As parents, we want the best for our children. And as Christians, we know that ‘the best’ is eternal joyful life with God. But how can we raise our children so that they will become mature Christians and devote their lives to the Lord?
The shocking answer is: we can’t. Whether or not our children will develop a personal, living faith in Jesus Christ as their Lord and Savior, is beyond our control. Faith can’t be transmitted from one generation to the next. Our children need to accept God’s offer of forgiveness for themselves; we can’t do that for them.
But as parents, we do have a great influence on our children, and that brings both a huge responsibility and a wonderful opportunity. Even though a Christian upbringing is no guarantee for eternal life, it’s an enormous blessing for our children to grow up in a Christian home. And it is our responsibility as parents to “bring them up in the discipline and instruction of the Lord” (Ephesians 6:4).
Teach them about God
The first thing we should do, is to teach our children about God: “How then will they call on Him in Whom they have not believed? And how are they to believe in Him of Whom they have never heard?” (Romans 10:14).
It is of central importance for our children to know the truth about the world, about themselves, and about their Creator, as it is revealed to us in the Bible. This teaching can start from a very young age, for example by reading Bible stories, singing songs together, but also by making God part of our daily lives. As God commanded the Israelites:
“You shall love the Lord your God with all your heart and with all your soul and with all your might. And these words that I command you today shall be on your heart. You shall teach them diligently to your children, and shall talk of them when you sit in your house, and when you walk by the way, and when you lie down, and when you rise. You shall bind them as a sign on your hand, and they shall be as frontlets between your eyes. You shall write them on the doorposts of your house and on your gates” (Deuteronomy 6:5-9).
This teaching is primarily the responsibility of the parents, but can also be supported by other Christians. Many churches offer Sunday school classes, in some countries there are Christian schools, and there are many helpful books, songs and craft ideas to help parents with their task. This is especially important if the parents themselves are new to the faith, or if only one of the parents is a Christian.
Provide living examples
Just as important as knowledge about God, are living examples. The first examples a child has, are his own parents. We need to model what a life with God looks like. Our children will certainly know that we are not perfect – we can’t keep up appearances 24/7 – but they should know that we are authentic. They need to see how we put our hope in God, how we base our everyday choices on the Bible, how our priorities are shaped by God’s will.
Again, we parents are not the only role models around. Other mature Christians can be inspiring examples too, especially for teenagers who tend not to take their parents’ way of life for granted. This is one more reason why it is so important to belong to a church! As Hebrews 13:7 urges us: “Remember your leaders, those who spoke to you the word of God. Consider the outcome of their way of life, and imitate their faith”.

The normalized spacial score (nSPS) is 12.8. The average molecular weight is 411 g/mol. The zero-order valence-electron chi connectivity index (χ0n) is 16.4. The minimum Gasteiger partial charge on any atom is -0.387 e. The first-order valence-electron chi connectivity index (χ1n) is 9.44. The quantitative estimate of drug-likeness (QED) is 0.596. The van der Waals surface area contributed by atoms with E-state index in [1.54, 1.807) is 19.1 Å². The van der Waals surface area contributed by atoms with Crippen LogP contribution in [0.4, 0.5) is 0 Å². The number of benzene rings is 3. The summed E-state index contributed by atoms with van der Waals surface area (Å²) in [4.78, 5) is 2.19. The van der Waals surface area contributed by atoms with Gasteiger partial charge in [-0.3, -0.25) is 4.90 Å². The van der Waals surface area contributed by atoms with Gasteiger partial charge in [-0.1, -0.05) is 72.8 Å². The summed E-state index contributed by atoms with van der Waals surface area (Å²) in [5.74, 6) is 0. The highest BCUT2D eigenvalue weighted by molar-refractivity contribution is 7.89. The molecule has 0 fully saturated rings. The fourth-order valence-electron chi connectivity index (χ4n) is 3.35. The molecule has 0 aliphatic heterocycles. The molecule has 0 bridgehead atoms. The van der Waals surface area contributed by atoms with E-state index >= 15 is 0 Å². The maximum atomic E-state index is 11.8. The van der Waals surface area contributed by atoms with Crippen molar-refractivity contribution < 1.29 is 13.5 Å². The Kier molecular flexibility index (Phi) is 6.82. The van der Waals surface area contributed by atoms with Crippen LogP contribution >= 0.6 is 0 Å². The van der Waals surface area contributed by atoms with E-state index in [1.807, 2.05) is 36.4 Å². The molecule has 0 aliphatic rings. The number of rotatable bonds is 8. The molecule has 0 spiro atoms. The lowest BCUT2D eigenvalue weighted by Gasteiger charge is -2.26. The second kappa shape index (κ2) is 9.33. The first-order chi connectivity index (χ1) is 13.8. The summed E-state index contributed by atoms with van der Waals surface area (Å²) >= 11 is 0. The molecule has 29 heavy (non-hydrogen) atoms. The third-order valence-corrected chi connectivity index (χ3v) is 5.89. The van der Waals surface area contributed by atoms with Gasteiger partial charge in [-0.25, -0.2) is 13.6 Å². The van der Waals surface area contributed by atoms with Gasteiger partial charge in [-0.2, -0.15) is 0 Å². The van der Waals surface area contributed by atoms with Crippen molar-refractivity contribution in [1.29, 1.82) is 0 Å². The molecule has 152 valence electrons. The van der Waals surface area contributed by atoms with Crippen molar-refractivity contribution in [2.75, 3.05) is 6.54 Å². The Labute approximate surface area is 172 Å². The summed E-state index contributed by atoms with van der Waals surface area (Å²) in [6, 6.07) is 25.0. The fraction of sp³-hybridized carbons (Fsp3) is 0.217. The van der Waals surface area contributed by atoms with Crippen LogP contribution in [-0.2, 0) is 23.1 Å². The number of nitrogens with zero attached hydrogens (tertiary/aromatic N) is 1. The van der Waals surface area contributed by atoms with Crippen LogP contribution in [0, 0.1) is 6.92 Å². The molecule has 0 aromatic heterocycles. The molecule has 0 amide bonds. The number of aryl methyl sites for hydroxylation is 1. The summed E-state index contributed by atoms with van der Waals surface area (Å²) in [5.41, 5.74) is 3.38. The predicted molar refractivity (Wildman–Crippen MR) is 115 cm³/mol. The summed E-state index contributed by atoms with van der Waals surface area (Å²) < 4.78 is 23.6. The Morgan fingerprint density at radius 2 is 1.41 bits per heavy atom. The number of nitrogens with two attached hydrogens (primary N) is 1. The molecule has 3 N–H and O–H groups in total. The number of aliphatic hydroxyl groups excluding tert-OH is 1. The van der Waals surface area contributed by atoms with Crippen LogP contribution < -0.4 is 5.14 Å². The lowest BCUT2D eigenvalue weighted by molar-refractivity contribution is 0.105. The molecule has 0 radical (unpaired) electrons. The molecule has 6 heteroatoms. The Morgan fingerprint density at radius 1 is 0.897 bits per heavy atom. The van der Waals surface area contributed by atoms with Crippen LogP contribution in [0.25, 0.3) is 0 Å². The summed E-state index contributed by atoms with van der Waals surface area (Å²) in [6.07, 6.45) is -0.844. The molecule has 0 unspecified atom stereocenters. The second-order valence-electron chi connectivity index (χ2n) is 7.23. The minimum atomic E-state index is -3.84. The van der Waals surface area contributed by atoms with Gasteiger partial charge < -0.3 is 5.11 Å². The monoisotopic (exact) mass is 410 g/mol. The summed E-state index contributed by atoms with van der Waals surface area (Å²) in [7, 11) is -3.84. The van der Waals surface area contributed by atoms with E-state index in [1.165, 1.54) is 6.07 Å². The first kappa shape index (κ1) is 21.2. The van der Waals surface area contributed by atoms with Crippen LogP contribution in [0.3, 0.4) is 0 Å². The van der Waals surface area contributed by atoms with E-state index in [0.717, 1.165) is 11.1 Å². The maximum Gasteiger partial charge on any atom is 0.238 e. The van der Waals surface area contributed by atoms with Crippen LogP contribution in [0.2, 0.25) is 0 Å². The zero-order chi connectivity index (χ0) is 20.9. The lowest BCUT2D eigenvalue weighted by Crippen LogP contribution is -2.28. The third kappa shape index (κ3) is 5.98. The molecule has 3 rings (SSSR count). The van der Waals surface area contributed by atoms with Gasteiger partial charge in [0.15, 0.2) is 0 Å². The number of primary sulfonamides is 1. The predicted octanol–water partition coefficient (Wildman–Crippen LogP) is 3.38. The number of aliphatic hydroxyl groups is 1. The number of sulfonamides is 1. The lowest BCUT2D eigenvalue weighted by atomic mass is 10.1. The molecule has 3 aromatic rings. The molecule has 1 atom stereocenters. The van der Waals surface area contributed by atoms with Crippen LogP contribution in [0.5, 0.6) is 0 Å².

Paul writes: “Brothers, join in imitating me, and keep your eyes on those who walk according to the example you have in us” (Philippians 3:17), and he encourages Timothy to “set the believers an example in speech, in conduct, in love, in faith, in purity” (1 Timothy 4:12). That’s our task as parents, but also as church members – being role models, especially for children who might not have that many mature Christians around them.
Train them to live with God
Raising children is also about creating good habits. “Train up a child in the way he should go; even when he is old he will not depart from it” (Proverbs 22:6). It is important for our spiritual life to regularly read our Bibles, to have a healthy prayer life, to attend church services, and so on.
All this can be practiced and trained. If these elements become ‘normal’ for our children, it will be much easier for them to keep doing this as adults. This must not be complicated. We can make it a habit to pray with our children before they go to bed. They can get used to Bible reading in the morning or after meals. They can join us when we go to church and when we enjoy the community with fellow believers. They can be involved in Christian service to people who need help, in the support of worldwide mission or evangelistic outreach in your neighborhood. All this is a kind of training in discipleship.
Pray for them
In the introduction, we mentioned that we can’t make our children into mature Christians. They need personal faith and need to be born again by the Holy Spirit. We can’t make that happen, but God can. Therefore, it is so important to pray for our children. They are in God’s hands. “Keep alert with all perseverance, making supplication for all the saints” – including your own family members! (Ephesians 6:18). We can use our own words in prayer, or use Bible verses to guide us. For example, see this list of 30 prayers for your children by Revive Our Hearts, which is also available in the PrayAssist App.
Lord, let salvation bear fruit within our children, that they may obtain the salvation that is in Christ Jesus, with eternal glory (Isaiah 45:8; 2 Timothy 2:10).
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